A former Minister of Lands and Natural Resources, Alhaji Inusah Fuseini, has spoken of the pressure Chinese officials in Ghana put on him when he tried to fight against illegal mining.
Speaking on The Big Issue, the former minister said the former Chinese Ambassador tried different methods to get him ease up on the fight against illegal miners within the small-scale mining sector.
The Tamale Central Member of Parliament was commenting on the Minister of Lands and Natural Resources, John Peter Amewu's meeting the Chinese Ambassador to Ghana, and the Mayor of China’s Guangxi Zhuang Province.
The meeting saw the Minister ostensibly beg for support from the Chinese to fight illegal mining as he concluded by saying, “we are begging you to help us address this particular difficulty that we are having.”
‘Pressure from all corners’ Alhaji Fuseini noted that when he started his campaign against illegal mining, which was to also involve the deportation of Chinese involved in the canker, he received “a lot of pressure from all corners.”
He recalled that the former Chinese Ambassador to Ghana at the time visited him several times in his office to have him loosen his stance on the Chinese involved in illegal mining.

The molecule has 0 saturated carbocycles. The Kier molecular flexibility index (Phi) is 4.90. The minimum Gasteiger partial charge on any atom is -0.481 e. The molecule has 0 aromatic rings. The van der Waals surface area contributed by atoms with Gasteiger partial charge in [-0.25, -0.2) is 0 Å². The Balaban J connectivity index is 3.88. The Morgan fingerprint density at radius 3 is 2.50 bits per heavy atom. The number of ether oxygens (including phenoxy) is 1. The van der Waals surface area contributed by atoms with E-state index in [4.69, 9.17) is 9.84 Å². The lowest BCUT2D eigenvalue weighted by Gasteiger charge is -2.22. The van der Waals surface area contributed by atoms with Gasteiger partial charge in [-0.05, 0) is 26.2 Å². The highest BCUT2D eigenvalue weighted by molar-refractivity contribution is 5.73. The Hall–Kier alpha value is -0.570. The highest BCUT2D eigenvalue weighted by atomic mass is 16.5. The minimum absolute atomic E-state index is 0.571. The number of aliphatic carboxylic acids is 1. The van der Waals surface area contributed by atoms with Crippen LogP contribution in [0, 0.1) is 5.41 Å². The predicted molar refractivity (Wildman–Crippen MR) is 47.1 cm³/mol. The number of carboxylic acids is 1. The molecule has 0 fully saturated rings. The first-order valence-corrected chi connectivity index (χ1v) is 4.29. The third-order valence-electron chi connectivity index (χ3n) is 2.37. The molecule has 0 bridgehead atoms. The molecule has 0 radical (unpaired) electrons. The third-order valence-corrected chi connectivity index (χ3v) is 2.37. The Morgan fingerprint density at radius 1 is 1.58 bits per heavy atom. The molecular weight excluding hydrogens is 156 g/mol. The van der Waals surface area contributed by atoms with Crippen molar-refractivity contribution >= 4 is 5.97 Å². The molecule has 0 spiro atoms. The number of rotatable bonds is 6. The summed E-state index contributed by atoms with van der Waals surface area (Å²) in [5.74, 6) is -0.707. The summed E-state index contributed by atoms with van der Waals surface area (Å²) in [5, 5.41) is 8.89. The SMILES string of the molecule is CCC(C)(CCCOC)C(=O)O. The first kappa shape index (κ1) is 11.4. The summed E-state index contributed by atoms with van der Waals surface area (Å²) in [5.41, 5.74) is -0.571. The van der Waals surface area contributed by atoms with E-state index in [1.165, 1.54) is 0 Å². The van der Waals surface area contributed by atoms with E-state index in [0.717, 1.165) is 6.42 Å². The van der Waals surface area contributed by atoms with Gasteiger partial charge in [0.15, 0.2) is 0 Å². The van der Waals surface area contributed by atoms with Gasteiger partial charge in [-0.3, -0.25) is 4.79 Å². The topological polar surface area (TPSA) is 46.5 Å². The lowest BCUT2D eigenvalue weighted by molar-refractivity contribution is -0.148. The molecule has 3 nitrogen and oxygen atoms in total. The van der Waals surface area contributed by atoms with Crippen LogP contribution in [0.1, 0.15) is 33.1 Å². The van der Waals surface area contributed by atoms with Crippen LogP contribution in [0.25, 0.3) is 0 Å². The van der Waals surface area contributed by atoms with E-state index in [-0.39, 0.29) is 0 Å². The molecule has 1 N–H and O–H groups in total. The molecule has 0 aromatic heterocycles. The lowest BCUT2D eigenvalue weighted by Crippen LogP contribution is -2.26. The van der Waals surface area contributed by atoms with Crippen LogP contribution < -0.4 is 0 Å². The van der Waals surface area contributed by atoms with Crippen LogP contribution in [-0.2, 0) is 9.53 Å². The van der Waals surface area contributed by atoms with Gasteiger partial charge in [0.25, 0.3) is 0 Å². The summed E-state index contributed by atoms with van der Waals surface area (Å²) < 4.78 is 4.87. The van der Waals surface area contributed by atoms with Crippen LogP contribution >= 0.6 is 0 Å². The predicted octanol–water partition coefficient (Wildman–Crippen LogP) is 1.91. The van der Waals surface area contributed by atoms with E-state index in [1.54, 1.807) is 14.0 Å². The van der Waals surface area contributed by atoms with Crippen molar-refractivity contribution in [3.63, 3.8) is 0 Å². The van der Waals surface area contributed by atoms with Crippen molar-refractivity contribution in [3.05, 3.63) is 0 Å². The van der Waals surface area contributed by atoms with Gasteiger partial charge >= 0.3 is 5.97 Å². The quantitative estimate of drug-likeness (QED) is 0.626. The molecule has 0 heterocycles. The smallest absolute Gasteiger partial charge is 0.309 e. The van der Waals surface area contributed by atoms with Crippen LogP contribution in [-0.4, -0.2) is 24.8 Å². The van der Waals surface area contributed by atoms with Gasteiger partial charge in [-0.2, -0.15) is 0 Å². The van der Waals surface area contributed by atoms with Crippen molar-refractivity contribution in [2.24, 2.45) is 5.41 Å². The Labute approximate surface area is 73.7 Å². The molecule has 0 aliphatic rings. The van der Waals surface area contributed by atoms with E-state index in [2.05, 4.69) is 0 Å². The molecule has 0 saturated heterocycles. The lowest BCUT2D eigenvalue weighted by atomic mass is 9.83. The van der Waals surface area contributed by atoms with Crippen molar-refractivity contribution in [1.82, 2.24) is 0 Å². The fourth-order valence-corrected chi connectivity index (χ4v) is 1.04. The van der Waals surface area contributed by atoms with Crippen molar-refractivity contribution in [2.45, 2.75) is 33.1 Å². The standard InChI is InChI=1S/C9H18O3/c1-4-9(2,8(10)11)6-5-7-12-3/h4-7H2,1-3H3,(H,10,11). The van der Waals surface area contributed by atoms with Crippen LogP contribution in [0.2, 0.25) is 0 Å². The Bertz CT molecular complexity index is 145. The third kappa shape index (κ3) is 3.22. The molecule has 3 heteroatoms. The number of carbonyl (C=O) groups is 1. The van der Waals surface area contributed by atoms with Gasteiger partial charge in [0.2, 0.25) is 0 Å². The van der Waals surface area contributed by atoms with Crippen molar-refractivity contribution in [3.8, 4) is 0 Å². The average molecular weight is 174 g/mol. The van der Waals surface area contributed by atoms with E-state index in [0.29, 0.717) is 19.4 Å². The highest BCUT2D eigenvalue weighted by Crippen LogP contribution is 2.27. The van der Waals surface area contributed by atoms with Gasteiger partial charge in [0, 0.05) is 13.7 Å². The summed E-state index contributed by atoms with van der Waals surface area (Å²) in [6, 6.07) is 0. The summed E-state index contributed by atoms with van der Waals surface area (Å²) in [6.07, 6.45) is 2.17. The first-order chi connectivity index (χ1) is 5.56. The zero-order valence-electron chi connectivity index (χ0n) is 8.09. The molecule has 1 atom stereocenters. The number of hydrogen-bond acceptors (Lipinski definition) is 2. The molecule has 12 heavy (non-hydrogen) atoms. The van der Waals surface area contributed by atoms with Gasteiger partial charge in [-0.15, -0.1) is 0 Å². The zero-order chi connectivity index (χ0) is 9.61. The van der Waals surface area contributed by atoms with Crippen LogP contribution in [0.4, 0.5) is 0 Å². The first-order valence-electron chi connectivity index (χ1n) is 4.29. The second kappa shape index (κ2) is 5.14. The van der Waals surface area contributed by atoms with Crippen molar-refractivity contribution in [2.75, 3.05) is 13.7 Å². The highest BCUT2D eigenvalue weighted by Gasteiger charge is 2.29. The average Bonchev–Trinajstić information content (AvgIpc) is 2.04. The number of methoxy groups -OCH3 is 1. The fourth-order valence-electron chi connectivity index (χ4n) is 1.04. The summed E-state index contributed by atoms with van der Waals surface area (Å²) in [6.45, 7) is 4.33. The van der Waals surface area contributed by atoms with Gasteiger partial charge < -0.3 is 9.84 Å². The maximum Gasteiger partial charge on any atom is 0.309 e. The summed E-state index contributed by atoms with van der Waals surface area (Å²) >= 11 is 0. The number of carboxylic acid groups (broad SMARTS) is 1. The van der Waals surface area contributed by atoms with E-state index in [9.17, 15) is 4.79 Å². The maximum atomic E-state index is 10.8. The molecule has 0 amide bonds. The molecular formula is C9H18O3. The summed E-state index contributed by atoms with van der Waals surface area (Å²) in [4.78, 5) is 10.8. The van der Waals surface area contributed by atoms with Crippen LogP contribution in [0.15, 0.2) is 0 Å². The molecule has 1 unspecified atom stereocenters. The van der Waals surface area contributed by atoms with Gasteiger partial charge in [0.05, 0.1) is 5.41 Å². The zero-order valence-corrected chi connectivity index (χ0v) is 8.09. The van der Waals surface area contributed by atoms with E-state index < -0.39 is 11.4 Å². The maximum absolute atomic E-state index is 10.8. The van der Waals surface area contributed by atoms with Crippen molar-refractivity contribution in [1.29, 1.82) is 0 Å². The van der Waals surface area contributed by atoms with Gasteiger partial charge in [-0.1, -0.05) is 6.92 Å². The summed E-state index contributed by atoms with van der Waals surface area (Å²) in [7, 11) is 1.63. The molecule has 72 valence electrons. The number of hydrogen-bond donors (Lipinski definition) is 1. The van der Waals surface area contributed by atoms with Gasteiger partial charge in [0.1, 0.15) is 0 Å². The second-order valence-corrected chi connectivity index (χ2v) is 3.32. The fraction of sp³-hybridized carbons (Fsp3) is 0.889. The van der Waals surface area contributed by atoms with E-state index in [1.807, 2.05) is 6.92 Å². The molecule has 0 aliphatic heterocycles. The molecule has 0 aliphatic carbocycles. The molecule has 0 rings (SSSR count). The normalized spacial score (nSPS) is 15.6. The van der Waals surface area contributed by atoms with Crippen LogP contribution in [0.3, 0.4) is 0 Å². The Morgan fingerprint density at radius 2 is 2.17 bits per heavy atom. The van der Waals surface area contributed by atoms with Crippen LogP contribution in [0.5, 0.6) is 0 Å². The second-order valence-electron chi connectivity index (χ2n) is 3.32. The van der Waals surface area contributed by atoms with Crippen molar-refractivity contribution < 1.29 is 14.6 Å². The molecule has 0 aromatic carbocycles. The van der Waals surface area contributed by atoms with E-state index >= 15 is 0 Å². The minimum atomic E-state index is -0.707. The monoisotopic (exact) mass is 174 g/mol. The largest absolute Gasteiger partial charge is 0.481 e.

According to Alhaji Fuseini, the Ambassador said the Chinese were engaged in business but had been lured into the illegality by Ghanaians and deserved some measure of liniency.
“He [the Chinese Ambassador] came to try and convince me that the Chinese who were in Ghana doing small-scale mining were doing lawful business… he came to me to exact sympathy from me saying the Chinese have invested a lot in the small scale mining sector, they ought to be allowed to continue. But I said no,” Alhaji Fuseini said.
“He offered me a scolarship but I refused,” the former Minister also revealed
Following his camping, the former minister noted some changes in the China relations with Ghana.
“When I started the operation to clean the small scale mining sector of illegalities, they revised the visa regime for Ghanaians… before you go to China, your application had to be sent to China before you got approval. It was also now difficult for government officials to immediately obtain visas to go to China.”
“People believe that was because of the fight and after the pressure, people started drawing my attention to those things.”
Amewu shouldn’t have begged Chinese
John Peter Amewu – Minister, Lands & Natural Resources
On the Mr. Amewu’s apparent begging of the Chinese, to support the illegal mining fight, Alhaji Fuseini said all the current minister needed was the backing of the law.
“…no, you don't beg the Chinese. As a Minister you swear to uphold the laws of this country. illegal small-scale mining is illegal small scale mining. It violates the laws of this country and as a minister, if you swear on the laws, you have to use the cohesive power of the state,” he asserted.
– By: Delali Adogla-Bessa/citifmonline.com/Ghana